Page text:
How a 27-year-old New York-based Documentation Editor Spends

We're sharing the spending secrets of one woman each week - completely anonymously. This section draws inspiration from Refinery29's Money Diaries and NYMag's Spending Diaries (gotta give credit where it's due, right?) Click here to take our anonymous survey on spending habits and see your column published on She Spends.

  • SALARY: I make $95,000 per year, plus a bonus as a documentation editor in New York. I have asked for a raise before. When I asked, I was told my boss would "try" and that I deserved it. I heard nothing for 6 months, but then got more than I asked for, 8 months later. 
  • SAVINGS: I have $30,000 in savings right now.
  • MONTHLY EXPENSES: Right now I pay $1,000 per month to live in an apartment with my boyfriend. I contribute to my 401K and health insurance through work. I pay for a Planet Fitness membership, a Sephora Play subscription, a Lip Monthly subscription, Netflix and NY Times subscription. 
  • DEBT: I am in debt. It's my student loans, so I pay monthly to eliminate them.
  • SPENDING VICTORY: My big ticket items are always plane tickets. I’ve spent around $6,800 in the past seven years on plane tickets, plus thousands of credit card points so that I would pay less for a ticket or not pay at all (90,000 Delta points plus $56 got me to Tokyo in February 2016). The most expensive item I’ve ever bought was the flight for my first trip to Europe. It cost $992.90 roundtrip on Delta from Detroit to Paris, and I traveled solo for a month to France, England, the Czech Republic, Austria and Germany. Instead of taking a semester to study abroad (and incurring more student debt), I graduated a semester early. I was fortunate enough to get a job offer during finals week which allowed me to start two months after graduation, so I didn’t have to cancel my trip. In total, the trip cost me around $4,000 with that flight included, including: places to sleep, train travel, the best hot chocolate I’ve ever had (Angelina’s in Paris), a pair of walking shoes because I didn’t pack appropriately ($30.85 at a Clarks in Oxford, England), and 220 euro for a locksmith after getting locked out of an apartment the night before Christmas. It’s the best money I’ve ever spent. The money came from savings from various jobs from the age of 15 to 21. I had moments that were the most thrilling, the most depressing, and the most self-reflective of my life.
  • SPENDING REGRET: The end of 2015 was incredibly stressful. My boyfriend finally moved to NYC after three years of long distance and a lot of negotiation. We found an amazing apartment while he was here in the weeks before, and rushed home to fill out an application. Five days later and less than two weeks before he was supposed to move, we found out someone beat us to it. Alone on my hunt and terrified we would have no place to live, I signed up for as many apartment viewings as I could. Our budget was very tight for what we wanted, plus he had real furniture which was Midwest-sized and needed to fit as he hadn’t had a chance to sell any of it. I saw an apartment, half in the dark, that fit the budget and would have fit his king size bed. When the broker said “I have someone waiting to see it who wants to the apartment, and has the cash,” I panicked and said we’d take it. Three days later I called my father to talk about it. I debated if I should take it or call the $700 deposit a loss because I was already having doubts. But I thought, “we can do anything for a year.” On a Monday, six days to move-in, I got the money from my boyfriend and I together. It totaled $5,700. I signed the lease on my own, as my boyfriend was still out of state. Three days before move-in, I got the keys and walked into the apartment. I immediately knew I had made a terrible mistake. My boyfriends furniture wouldn’t have fit through the door. There wasn’t a real living room. The apartment was so small, we would have been on top of each other. Wrapping up this long story, I was able to get out of the lease but it cost us all of the money to do so. I had to tell a girl who I had sign a sublease agreement to take over my room in my apartment that I was so sorry, but with everything that happened, I couldn’t give it up. My boyfriend and I shared the apartment with my (now former) roommate for two months. The lesson I learned was to trust myself. My gut said the apartment was wrong, but I didn’t listen. And we both paid the price.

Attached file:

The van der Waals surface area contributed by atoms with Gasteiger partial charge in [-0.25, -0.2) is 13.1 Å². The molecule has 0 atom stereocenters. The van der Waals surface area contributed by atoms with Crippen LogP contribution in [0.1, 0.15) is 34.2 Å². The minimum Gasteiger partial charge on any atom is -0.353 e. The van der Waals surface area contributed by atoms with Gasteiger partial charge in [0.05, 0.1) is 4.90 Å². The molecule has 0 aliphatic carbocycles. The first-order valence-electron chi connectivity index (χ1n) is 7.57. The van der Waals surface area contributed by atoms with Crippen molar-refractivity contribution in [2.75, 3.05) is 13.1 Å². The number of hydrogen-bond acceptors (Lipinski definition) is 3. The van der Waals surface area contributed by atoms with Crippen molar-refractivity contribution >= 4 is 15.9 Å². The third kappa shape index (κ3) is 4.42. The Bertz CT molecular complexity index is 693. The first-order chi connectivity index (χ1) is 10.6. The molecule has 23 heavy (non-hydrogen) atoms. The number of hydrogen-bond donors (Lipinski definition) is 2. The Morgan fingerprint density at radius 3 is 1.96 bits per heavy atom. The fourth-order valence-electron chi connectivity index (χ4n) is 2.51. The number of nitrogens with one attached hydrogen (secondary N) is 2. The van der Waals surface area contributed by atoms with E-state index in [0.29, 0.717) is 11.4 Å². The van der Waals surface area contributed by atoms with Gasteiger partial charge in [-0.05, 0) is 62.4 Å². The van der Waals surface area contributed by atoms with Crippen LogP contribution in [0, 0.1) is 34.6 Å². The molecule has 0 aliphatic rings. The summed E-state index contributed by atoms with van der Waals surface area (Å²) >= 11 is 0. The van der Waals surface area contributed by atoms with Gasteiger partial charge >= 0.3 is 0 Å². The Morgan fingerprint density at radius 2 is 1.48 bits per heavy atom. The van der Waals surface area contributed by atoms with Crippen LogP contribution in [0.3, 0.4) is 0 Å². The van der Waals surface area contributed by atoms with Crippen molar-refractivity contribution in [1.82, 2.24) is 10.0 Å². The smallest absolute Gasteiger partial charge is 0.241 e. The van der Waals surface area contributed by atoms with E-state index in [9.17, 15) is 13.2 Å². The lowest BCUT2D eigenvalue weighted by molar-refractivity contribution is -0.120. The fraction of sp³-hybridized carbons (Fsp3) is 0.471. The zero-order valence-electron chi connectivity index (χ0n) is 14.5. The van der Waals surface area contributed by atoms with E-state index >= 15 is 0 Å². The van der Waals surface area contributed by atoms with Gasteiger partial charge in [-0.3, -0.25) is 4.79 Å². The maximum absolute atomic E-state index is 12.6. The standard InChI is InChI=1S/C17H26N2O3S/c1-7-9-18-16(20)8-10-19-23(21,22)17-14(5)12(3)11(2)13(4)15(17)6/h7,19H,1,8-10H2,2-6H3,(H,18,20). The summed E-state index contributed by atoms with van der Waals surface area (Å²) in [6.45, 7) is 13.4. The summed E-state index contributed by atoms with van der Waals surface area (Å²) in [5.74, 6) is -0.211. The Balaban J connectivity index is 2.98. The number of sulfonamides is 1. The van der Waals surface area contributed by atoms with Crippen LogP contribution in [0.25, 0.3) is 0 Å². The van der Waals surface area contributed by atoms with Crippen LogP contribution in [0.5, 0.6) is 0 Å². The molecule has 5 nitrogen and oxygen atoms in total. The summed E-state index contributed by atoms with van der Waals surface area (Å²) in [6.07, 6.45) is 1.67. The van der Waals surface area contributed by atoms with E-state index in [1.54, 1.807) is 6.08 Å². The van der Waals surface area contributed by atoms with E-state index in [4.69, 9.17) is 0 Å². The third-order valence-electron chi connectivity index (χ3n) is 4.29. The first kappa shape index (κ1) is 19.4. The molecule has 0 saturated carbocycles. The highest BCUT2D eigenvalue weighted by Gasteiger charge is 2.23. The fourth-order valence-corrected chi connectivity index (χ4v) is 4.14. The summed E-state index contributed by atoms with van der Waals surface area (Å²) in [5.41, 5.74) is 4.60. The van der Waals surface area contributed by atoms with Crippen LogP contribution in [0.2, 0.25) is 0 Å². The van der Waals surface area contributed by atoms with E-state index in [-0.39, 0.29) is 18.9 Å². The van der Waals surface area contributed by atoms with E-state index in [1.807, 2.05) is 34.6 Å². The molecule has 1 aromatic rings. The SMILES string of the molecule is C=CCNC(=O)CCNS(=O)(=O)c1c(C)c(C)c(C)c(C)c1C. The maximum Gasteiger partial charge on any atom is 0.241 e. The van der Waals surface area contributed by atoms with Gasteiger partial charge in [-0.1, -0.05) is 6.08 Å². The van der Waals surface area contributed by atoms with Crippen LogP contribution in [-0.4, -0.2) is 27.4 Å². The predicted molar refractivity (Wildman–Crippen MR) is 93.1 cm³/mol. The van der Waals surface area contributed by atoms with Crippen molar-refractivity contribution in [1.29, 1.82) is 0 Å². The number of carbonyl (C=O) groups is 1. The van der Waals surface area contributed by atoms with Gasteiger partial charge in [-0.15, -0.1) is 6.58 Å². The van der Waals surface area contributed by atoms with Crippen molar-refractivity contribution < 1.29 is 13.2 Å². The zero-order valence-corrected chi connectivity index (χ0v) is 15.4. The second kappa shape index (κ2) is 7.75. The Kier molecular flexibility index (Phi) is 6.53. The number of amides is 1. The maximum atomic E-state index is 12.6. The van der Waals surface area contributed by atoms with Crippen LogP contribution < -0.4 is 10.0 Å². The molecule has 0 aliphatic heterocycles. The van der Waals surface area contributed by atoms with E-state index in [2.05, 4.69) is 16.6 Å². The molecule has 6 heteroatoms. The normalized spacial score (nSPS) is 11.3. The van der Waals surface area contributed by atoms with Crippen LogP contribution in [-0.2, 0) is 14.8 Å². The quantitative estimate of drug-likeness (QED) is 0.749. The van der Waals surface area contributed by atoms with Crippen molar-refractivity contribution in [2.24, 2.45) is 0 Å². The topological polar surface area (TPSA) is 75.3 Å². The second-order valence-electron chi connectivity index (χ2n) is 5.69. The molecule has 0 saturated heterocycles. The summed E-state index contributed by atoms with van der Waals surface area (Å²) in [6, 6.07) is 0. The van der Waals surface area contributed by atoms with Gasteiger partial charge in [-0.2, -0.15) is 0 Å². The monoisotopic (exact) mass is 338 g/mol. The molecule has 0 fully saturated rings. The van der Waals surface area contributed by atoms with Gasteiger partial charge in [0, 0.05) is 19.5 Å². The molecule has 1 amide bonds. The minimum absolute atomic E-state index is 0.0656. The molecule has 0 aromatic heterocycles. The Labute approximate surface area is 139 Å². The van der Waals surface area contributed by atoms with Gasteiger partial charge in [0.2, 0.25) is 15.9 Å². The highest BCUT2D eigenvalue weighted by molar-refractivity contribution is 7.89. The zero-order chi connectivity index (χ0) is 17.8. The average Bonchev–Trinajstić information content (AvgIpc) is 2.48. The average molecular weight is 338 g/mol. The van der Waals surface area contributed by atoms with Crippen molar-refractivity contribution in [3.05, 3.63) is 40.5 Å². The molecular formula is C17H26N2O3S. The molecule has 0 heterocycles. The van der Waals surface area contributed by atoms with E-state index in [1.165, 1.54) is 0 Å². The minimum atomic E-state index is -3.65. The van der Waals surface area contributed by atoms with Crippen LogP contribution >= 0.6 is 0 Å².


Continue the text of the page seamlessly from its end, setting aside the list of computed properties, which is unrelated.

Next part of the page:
• CHARITY: The last charity I donated to was the New York Abortion Access Fund.
  • SIDE HUSTLE: I work on freelance web design on the side to supplement my full time income.
  • GOALS: I want to be able to buy an apartment. Assuming I still live in NYC in the next ten years, this means I’ll need at least $100,000 in the bank that I can part with for a down payment. I know apartment prices will continue to go up (though hopefully not as crazily as the past 10 years). That number seems pretty much impossible unless I can get my salary to double without my expenses also doubling. I want to be able to retire and not rely on social security, which I don’t expect to be around. I plan on putting in the full $18,000 to my 401k this year, and hope I’ll be able to continue to do so. I want to be able to live on a salary of $70k/year post retirement, which is 1.5 million dollars if I retire on time and don’t live to be 100. That feels basically impossible, but hopefully that compound interest will do its magic. I want to take a trip to Asia, which I know will be more expensive to get to than it will be to do anything while there. Hopefully I will have a fund in the next two years to be able to see the Great Wall, ride the elephants in Thailand, and have dim sum in Hong Kong.

- She Spends Issue #11

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